It also suggests alternative sources of financing: levies on property and/ or on transport users, a development tax on greenfield sites, direct charges for road users and control over private parking - all to be hypothecated (ring-fenced) for investment in improved infrastructure.
None of this is policy, yet, and the ministerial introduction to the report merely undertakes to consider the recommendations in the course of various policy reviews. But the logic will not escape the government whatever the ultimate political analysis. Perhaps we can look forward to a sort of PFI CPO system.
Tree preservation orders and hidden agreements Authorities can sabotage the ambitions of developers if they believe some good trees might be threatened, by simply issuing an area tree preservation order. In a recent case of mine, diligent enquiries of Barnet planners confirmed in writing that no trees on the site were the subject of a TPO.
Within days of my client's purchase going through, an area TPO was slapped on the site next to Hampstead Heath. The site being sold belonged to Camden, although it was within Barnet, and Camden and Barnet do not issue TPOs on each other's sites. Once ownership changed Barnet took protective action, but neither borough advised the prospective purchaser of this 'arrangement'. It was then a long haul to carry out a detailed tree survey and then to agree on the revocation of the area order in favour of TPOs for described trees.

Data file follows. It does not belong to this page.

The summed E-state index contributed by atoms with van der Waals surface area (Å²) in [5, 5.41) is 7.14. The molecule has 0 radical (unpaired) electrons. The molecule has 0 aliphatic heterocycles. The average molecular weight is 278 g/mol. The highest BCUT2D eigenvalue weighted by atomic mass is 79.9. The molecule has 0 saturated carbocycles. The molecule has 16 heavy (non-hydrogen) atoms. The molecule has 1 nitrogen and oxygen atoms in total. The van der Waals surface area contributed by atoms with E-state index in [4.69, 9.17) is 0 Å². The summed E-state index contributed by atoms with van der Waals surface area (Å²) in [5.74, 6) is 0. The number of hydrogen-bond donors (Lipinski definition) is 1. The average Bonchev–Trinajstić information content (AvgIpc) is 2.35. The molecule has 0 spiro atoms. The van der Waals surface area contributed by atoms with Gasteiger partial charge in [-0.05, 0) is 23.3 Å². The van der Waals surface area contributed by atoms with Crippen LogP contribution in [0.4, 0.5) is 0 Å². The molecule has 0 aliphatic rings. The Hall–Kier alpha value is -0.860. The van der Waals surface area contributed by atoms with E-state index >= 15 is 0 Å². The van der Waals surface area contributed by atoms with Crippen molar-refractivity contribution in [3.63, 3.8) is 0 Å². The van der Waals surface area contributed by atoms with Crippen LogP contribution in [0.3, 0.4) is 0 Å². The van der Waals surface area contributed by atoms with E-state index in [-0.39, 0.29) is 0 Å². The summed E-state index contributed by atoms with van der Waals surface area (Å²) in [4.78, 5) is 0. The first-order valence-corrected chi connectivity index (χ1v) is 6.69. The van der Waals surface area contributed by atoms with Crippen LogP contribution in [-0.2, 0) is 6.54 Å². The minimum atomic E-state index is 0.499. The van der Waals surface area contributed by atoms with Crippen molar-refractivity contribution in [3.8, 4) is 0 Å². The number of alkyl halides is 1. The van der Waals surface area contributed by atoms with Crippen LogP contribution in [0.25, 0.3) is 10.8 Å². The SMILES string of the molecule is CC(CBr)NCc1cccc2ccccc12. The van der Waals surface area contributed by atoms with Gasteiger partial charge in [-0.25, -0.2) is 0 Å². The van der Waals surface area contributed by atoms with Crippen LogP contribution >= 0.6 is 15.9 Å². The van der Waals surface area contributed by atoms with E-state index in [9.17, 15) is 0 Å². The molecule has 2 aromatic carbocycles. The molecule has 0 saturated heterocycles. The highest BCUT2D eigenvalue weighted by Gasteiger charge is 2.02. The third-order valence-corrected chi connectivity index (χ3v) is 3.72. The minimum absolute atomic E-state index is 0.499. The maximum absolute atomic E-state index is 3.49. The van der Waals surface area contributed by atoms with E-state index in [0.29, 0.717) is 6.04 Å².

In 1994 the government proposed to abolish area orders and to allow five years to phase out existing ones. The DETR is still contemplating this, even though the large number of areas covered by orders could not be surveyed, revoked and replaced in as little as five years. As the recent countryside march might bring unwelcome attention to such a change, it may not surface for a while. Meanwhile remind your client that just because there are no TPOs on a site, it doesn't mean that a blanket preservation order cannot be slapped on it at short notice, especially if the site is being bought from a local authority!